Chandigarh remembers road traffic victimsNovember 16th, 2008 - 9:36 pm ICT by IANS
Chandigarh, Nov 16 (IANS) Mourning relatives, social woerkers, students and professionals Sunday came together here to remember their near and dear ones and those who lost their lives in road accidents in the city.The occasion was the United Nations ‘World Day of Remembrance for Road Traffic Victims’.
Balloons were released in the air in the memory of the victims of road accidents from boats in Sukhna lake. And an exhibition, with 300 pairs of shoes, representing the number of fatalities happening everyday throughout the country, depicted the huge loss of life.
“Indian roads hold the distinction of having the maximum road fatalities in the world. It is a startling statistic that India has just one percent of the world’s vehicles, but accounts for 10 percent of the world’s road accidents,” said Harman Sidhu, president of Arrive Safe, a non-government organisation (NGO) working here for road safety.
Road traffic accidents are the second leading cause of deaths globally among young people aged five to 29 years and the third leading cause of deaths among people aged 30 to 44 years, pointed out Sidhu.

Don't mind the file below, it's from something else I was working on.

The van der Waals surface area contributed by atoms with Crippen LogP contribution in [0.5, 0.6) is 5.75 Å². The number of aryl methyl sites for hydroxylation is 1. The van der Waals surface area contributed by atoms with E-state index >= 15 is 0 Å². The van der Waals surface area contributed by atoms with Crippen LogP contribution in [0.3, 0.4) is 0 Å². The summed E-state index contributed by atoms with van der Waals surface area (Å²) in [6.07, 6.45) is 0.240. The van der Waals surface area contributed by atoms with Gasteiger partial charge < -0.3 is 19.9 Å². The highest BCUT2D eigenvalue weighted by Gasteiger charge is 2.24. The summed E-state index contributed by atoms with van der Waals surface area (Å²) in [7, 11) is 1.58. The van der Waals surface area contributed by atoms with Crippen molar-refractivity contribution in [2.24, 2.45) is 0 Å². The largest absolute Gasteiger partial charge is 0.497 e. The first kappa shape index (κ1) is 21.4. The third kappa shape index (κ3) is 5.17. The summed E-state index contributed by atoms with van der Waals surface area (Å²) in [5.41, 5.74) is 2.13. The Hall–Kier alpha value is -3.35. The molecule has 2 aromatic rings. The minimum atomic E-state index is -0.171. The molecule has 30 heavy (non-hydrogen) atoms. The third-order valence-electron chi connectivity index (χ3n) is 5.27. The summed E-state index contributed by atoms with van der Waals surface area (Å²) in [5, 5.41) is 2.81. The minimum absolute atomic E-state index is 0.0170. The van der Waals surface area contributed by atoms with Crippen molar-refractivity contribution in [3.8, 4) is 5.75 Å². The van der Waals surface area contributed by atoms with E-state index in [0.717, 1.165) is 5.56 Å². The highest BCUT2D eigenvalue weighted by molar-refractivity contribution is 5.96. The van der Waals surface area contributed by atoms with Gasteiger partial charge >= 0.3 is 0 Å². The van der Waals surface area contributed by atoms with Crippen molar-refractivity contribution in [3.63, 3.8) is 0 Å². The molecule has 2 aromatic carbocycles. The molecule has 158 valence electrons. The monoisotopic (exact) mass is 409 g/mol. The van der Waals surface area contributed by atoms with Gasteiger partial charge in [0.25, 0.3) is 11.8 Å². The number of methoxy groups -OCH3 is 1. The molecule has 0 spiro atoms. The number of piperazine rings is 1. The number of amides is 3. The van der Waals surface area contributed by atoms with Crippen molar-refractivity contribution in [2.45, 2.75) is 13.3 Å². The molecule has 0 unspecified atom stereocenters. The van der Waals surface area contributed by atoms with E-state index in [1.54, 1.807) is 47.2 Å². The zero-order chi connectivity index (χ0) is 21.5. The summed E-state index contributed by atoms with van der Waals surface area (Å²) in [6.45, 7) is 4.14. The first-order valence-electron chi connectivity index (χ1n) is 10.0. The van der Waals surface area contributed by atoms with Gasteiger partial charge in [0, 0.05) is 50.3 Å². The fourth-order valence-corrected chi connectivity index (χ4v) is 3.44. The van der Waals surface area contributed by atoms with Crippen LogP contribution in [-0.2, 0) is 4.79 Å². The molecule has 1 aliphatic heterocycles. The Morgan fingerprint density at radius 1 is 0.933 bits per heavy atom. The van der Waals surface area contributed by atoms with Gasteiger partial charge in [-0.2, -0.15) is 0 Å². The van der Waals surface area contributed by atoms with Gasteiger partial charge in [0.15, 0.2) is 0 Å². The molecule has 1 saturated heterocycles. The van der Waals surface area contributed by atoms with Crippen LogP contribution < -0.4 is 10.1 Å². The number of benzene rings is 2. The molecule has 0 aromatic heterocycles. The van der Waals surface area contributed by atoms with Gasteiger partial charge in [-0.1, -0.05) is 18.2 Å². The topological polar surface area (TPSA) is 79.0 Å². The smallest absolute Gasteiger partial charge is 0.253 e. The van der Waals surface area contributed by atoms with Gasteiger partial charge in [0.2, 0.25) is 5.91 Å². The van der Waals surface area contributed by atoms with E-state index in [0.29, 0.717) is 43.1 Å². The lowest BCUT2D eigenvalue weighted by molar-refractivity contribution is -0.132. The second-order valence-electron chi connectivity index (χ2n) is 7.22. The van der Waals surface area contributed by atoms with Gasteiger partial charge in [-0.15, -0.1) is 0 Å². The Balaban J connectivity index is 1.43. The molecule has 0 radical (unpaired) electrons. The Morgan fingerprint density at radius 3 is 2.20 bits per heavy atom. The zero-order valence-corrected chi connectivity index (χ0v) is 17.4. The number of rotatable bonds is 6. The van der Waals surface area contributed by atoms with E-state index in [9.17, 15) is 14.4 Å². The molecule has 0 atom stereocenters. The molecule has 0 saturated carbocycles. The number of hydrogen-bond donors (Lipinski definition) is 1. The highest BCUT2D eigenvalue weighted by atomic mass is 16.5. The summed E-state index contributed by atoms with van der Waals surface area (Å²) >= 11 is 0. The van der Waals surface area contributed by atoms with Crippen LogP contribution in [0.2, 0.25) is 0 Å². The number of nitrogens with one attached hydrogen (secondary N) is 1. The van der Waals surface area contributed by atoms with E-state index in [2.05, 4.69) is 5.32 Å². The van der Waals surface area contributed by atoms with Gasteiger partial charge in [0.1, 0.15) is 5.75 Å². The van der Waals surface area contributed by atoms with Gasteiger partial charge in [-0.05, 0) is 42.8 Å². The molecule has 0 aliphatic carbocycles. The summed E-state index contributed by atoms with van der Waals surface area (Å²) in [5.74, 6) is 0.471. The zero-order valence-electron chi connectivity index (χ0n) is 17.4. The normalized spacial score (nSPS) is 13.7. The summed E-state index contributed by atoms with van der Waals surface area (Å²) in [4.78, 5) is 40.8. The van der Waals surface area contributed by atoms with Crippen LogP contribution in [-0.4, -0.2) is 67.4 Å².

“Road traffic accidents alone kill 105,000 people and over one million people incur serious injuries every year in India. However, there are many cases of road accidents that went unrecorded,” Sidhu said.
Arrive Safe, Chandigarh Industrial and Tourism Development Corporation (CITCO) and AIESEC, an international student organisation, jointly held the event.
Twenty international students of AIESEC, who are in Chandigarh these days, also took part in the event.
“Road Peace, the United Kingdom-based charity for road traffic victims, initiated the day of remembrance for road traffic victims in 1993. Since then, the day has been observed and promoted worldwide,” said Aastha Malik, a representative of AIESEC.
Malik added: “Taking note of this, the United Nations General Assembly adopted a resolution Oct 26, 2005, to improve global road safety. The resolution called for the third Sunday in November to be recognised as an annual day of remembrance for road traffic victims.”
Ramneek Seikhon, who lost her 25-year-old son Karan Seikhon in a road accident in February 2007, emphasised the need of better management on the part of administration to minimise the road accidents.
“There should be police ambulance vehicles at every two kilometers and traffic policemen should also know how to give preliminary first-aid to the injured. My son’s life could have been saved if he had got the first aid treatment in time,” Ramneek said.